This should align with the timesheet that has been authorised and which the contractor is aware of. So, for example, if a contractor has worked five days and the umbrella receives £250 per day as the agreed rate, then the total received should be £1,250.
Step 3: Assess the umbrella company deductions
Having ensured that the umbrella company has received the correct amount from the agency, contractors are well placed to assess any company deductions made by the umbrella. If anything seems strange or too high, have it checked. If there is a line for a loan or advance deduction, alarm bells should begin to ring.
Step 4: Check the bottom line
The next step is to check the bottom line. The total received, less the company deductions, should flow down to be the total gross taxable income on the payslip element of the report.
Contractors should have their own tax and National Insurance Contributions (NICs) deducted, and possibly any pension contributions being made. Subject to these deductions, the payslip will detail the take-home pay that should be paid into the assigned bank account.
If the amount received into the contractor’s account is different - usually more than that shown on the payslip - it is likely that the contractor is signed up to a disguised remuneration scheme.
Step 5: Request a paper payslip
Finally, contractors are encouraged to request a paper payslip. Professional Passport is witnessing increasing instances where companies are sending workers text notifications outlining what they will be paid as an alternative to providing payslips. Presumably undertaken in a bid to avoid creating a paper trail, this practice alone should arouse suspicion.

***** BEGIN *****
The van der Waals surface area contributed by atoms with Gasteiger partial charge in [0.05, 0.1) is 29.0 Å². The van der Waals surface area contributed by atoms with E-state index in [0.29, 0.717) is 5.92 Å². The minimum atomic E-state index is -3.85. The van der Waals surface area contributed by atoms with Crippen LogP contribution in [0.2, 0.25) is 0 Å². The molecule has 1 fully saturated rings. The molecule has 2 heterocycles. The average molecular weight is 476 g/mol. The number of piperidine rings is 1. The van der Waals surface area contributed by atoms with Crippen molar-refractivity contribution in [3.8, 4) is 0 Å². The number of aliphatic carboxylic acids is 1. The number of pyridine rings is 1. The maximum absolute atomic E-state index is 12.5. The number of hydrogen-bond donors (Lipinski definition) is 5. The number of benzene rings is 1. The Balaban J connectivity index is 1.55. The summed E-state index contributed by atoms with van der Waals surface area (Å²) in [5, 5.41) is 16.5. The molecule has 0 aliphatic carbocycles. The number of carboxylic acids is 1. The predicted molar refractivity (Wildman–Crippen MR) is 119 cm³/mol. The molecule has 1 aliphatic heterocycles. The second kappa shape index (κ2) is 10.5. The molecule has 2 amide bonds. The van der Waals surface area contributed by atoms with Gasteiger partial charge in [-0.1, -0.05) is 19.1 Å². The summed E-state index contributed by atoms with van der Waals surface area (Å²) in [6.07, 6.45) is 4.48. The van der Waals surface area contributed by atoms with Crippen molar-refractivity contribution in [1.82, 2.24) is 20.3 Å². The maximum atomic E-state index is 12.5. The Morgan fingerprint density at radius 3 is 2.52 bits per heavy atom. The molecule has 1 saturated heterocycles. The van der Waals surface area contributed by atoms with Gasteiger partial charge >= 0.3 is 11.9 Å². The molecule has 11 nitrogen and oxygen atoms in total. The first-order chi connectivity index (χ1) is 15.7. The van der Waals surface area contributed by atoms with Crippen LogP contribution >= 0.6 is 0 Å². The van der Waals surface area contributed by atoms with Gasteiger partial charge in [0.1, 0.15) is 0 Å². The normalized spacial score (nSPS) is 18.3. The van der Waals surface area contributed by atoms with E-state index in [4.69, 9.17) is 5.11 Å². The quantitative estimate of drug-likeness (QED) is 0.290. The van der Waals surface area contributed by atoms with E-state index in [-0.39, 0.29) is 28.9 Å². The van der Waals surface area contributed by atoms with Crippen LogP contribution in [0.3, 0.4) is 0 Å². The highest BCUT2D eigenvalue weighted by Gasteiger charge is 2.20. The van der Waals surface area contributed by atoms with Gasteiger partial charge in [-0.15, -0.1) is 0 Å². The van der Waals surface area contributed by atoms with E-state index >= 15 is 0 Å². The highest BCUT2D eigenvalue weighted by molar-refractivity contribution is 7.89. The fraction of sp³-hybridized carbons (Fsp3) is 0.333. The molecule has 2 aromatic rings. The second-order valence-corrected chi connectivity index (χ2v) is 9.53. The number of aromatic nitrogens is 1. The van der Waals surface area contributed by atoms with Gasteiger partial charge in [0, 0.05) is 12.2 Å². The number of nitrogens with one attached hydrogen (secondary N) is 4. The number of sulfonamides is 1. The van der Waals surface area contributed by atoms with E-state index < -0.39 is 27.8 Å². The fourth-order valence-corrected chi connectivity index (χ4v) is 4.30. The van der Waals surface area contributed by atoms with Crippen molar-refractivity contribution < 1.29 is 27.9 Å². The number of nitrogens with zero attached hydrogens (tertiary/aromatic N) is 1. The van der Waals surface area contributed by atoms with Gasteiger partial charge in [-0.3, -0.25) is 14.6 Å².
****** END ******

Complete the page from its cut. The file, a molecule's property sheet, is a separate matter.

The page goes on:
A text message is not a payslip, neither does it replace the requirement for a payslip. It is illegal and could be concealing the income being reported. A personal tax account will highlight any discrepancies.
If the text messages refer to loans, advances or other terms not generally associated with employee payments, and the amount shown on the payslip is different to the amount received, it is likely that a contractor is in a disguised remuneration scheme.
How to take action against a suspected scheme
If a contractor thinks they are signed up to a scheme:
- Make an initial enquiry through Professional Passport’s Report a Concern form providing as much background information as possible
- Check out HMRC’s Spotlight documents - the relevant documents can be found in Professional Passport’s Hot Topics section
- HMRC’s current campaign, Tax avoidance: Don't get caught out, details how to report bad practice
Ignorance is no defence
Disguised remuneration schemes have been well documented and publicised and HMRC is likely to use all its powers to penalise those individuals found to be engaged in this manner. Once caught, offenders will end up paying more than if they had paid the correct tax in the first place.
Currently, many schemes charge higher fees on the basis that the worker is still taking home more money. However, when HMRC catches up with these schemes, the providers are often nowhere to be found, leaving those who signed up facing a substantial tax bill all by themselves.
The message is clear. If you suspect something is not right: challenge it, get out of it, report it.